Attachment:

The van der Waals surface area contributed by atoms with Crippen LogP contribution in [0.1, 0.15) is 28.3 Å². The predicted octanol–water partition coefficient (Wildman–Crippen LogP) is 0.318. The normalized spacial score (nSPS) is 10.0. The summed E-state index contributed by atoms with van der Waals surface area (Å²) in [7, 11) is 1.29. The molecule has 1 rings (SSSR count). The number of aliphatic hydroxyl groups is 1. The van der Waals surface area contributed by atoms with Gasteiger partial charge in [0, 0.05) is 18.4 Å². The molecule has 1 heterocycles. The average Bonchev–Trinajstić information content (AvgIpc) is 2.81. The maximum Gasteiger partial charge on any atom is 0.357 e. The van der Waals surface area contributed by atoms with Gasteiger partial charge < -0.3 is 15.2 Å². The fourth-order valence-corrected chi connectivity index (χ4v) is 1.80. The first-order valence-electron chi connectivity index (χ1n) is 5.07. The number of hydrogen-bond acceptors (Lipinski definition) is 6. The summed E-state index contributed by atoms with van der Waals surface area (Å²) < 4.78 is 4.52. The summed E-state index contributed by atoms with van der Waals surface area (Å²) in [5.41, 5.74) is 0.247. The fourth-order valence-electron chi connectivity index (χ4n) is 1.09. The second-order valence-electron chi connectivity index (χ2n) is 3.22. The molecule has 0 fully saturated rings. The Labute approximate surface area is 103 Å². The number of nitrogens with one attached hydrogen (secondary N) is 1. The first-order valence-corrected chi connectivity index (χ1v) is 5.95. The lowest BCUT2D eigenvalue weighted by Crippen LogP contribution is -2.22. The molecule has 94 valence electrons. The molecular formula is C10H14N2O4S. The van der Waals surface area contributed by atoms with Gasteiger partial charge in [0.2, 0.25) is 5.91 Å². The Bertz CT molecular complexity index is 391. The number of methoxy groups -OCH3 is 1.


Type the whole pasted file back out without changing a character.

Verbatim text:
The van der Waals surface area contributed by atoms with Crippen LogP contribution in [0.1, 0.15) is 28.3 Å². The predicted octanol–water partition coefficient (Wildman–Crippen LogP) is 0.318. The normalized spacial score (nSPS) is 10.0. The summed E-state index contributed by atoms with van der Waals surface area (Å²) in [7, 11) is 1.29. The molecule has 1 rings (SSSR count). The number of aliphatic hydroxyl groups is 1. The van der Waals surface area contributed by atoms with Gasteiger partial charge in [0, 0.05) is 18.4 Å². The molecule has 1 heterocycles. The average Bonchev–Trinajstić information content (AvgIpc) is 2.81. The maximum Gasteiger partial charge on any atom is 0.357 e. The van der Waals surface area contributed by atoms with Gasteiger partial charge < -0.3 is 15.2 Å². The fourth-order valence-corrected chi connectivity index (χ4v) is 1.80. The first-order valence-electron chi connectivity index (χ1n) is 5.07. The number of hydrogen-bond acceptors (Lipinski definition) is 6. The summed E-state index contributed by atoms with van der Waals surface area (Å²) < 4.78 is 4.52. The summed E-state index contributed by atoms with van der Waals surface area (Å²) in [5.41, 5.74) is 0.247. The fourth-order valence-electron chi connectivity index (χ4n) is 1.09. The second-order valence-electron chi connectivity index (χ2n) is 3.22. The molecule has 0 fully saturated rings. The Labute approximate surface area is 103 Å². The number of nitrogens with one attached hydrogen (secondary N) is 1. The first-order valence-corrected chi connectivity index (χ1v) is 5.95. The lowest BCUT2D eigenvalue weighted by Crippen LogP contribution is -2.22. The molecule has 94 valence electrons. The molecular formula is C10H14N2O4S. The van der Waals surface area contributed by atoms with Gasteiger partial charge in [0.2, 0.25) is 5.91 Å². The Bertz CT molecular complexity index is 391. The number of methoxy groups -OCH3 is 1.